Urography

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Urography
Urography
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Video: Intravenous Urography 2023, February
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Urography

This examination distinguishes between excretory urography and retrograde urography. During the excretory urography, an X-ray contrast image of the kidneys and the lower urinary tract (renal pelvis, ureter and urinary bladder) is performed. With this, not only the tissue structure but also the function of the kidney can be assessed. The retrograde urography mainly reveals obstacles to the flow of urine and reflux of urine into the ureter and kidney.

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  • What is an excretory urography?
  • When is an excretory urography necessary?
  • How does an excretory urography work?
  • What is retrograde urography?
  • When is retrograde urography necessary?
  • How does a retrograde urography work?
  • How are the costs going to be covered?

What is an excretory urography?

Excretory urography (IVU or IVP: abbreviation for intravenous urography or intravenous pyelography) involves an X-ray contrast image of the kidneys and the urinary tract (renal pelvis, ureter and bladder). Through the physiological excretion of intravenously administered X-ray contrast media through the kidneys, their hollow system can be made visible and assessed. With this examination, not only the tissue structure, but also the function of the kidney can be assessed.

When is an excretory urography necessary?

With the help of X-ray contrast imaging of the kidneys and lower urinary tract, the following pathological changes can be detected:

  • congenital and acquired malformations of the kidneys and lower urinary tract,
  • Drainage obstacles (e.g. stones, constrictions, tumors) as well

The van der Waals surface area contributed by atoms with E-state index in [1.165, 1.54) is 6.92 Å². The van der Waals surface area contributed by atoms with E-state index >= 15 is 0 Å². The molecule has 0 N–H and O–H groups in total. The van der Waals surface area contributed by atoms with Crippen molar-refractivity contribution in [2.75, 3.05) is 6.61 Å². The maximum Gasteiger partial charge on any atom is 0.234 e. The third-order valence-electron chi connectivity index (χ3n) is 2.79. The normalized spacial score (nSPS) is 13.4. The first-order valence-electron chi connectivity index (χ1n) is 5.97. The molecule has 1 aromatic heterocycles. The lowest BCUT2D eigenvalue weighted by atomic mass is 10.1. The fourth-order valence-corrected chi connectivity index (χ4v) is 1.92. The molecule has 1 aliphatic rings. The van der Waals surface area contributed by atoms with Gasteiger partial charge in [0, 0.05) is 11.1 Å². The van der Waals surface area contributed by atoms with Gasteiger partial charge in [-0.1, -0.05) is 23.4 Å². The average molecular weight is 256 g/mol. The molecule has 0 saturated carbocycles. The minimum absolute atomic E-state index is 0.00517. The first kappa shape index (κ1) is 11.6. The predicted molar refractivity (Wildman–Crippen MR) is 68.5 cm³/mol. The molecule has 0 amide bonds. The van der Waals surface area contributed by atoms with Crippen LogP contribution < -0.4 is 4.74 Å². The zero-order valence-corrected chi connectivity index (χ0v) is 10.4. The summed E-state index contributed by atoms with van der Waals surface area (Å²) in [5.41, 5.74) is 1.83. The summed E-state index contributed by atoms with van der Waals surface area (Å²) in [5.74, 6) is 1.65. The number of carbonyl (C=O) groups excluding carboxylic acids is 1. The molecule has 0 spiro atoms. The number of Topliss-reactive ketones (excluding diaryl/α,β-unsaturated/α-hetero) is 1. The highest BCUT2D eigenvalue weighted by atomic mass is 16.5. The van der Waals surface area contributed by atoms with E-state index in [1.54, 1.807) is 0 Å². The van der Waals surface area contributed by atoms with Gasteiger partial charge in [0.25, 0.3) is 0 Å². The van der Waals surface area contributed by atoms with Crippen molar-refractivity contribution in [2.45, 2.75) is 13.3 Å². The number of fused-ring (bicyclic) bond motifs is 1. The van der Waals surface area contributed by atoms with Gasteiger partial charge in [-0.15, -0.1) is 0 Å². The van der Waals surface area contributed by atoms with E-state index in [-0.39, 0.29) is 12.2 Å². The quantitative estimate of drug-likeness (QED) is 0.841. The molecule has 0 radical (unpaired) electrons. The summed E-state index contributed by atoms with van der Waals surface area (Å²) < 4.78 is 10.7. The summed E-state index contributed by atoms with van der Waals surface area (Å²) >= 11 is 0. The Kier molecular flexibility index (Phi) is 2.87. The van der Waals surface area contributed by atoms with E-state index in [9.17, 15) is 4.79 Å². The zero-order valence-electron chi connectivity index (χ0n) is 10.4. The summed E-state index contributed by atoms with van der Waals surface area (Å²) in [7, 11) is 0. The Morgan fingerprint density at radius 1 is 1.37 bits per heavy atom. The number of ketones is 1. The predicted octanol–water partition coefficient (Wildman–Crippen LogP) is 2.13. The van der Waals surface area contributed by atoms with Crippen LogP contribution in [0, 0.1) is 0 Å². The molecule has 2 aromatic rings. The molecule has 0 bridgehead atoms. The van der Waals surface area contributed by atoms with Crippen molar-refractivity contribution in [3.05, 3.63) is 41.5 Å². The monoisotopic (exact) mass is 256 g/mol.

• Inflammation (chronic).

In addition, a urography is carried out before a stone is broken up.

For example, the following symptoms may require an examination:

  • Pain in the flanks (colic),
  • Urinary obstruction,
  • Blood in the urine or
  • Fever of unknown cause.

How does an excretory urography work?

The examination is not sober. Only avoid flatulent foods on the day before the examination in order to avoid overlaying the examined region with bloated intestinal loops.

The examination takes place lying down on the X-ray table. First, an image of the abdominal and pelvic region is taken without contrast agent (blank image), since changes such as calcified kidney stones can already be seen here.

A contrast agent is then injected into the arm vein. This reaches the kidneys via the bloodstream and is excreted there via the urinary tract. X-rays of the kidneys and the urinary tract are taken at short intervals to document the excretion of the contrast agent. The entire examination normally takes about 30 minutes, and significantly longer if the urinary tract is obstructed. Afterwards, sufficient fluids should be drunk so that all of the contrast agent is excreted.